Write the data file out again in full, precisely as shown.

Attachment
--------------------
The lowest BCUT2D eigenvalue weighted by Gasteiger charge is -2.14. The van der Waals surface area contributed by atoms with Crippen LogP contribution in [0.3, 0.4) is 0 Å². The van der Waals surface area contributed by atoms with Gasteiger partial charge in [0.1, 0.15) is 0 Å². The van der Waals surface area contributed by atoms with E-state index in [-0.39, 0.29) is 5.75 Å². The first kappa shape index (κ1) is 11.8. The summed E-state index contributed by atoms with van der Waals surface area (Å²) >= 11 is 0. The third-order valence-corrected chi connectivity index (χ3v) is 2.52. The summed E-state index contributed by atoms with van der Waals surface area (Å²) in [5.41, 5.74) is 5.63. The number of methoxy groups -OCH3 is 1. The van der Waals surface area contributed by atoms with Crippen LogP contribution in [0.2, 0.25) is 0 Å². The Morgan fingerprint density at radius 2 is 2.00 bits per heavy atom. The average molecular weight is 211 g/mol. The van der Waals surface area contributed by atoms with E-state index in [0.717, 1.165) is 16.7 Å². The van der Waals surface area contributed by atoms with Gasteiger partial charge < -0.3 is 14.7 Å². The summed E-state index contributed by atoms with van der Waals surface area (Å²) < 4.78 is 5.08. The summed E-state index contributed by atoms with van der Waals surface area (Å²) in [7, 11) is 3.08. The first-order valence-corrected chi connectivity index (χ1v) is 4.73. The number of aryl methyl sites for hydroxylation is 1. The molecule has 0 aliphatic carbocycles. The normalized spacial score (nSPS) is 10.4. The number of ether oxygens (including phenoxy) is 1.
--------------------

The lowest BCUT2D eigenvalue weighted by Gasteiger charge is -2.14. The van der Waals surface area contributed by atoms with Crippen LogP contribution in [0.3, 0.4) is 0 Å². The van der Waals surface area contributed by atoms with Gasteiger partial charge in [0.1, 0.15) is 0 Å². The van der Waals surface area contributed by atoms with E-state index in [-0.39, 0.29) is 5.75 Å². The first kappa shape index (κ1) is 11.8. The summed E-state index contributed by atoms with van der Waals surface area (Å²) >= 11 is 0. The third-order valence-corrected chi connectivity index (χ3v) is 2.52. The summed E-state index contributed by atoms with van der Waals surface area (Å²) in [5.41, 5.74) is 5.63. The number of methoxy groups -OCH3 is 1. The van der Waals surface area contributed by atoms with Crippen LogP contribution in [0.2, 0.25) is 0 Å². The Morgan fingerprint density at radius 2 is 2.00 bits per heavy atom. The average molecular weight is 211 g/mol. The van der Waals surface area contributed by atoms with E-state index in [0.717, 1.165) is 16.7 Å². The van der Waals surface area contributed by atoms with Gasteiger partial charge < -0.3 is 14.7 Å². The summed E-state index contributed by atoms with van der Waals surface area (Å²) < 4.78 is 5.08. The summed E-state index contributed by atoms with van der Waals surface area (Å²) in [7, 11) is 3.08. The first-order valence-corrected chi connectivity index (χ1v) is 4.73. The number of aryl methyl sites for hydroxylation is 1. The molecule has 0 aliphatic carbocycles. The normalized spacial score (nSPS) is 10.4. The number of ether oxygens (including phenoxy) is 1.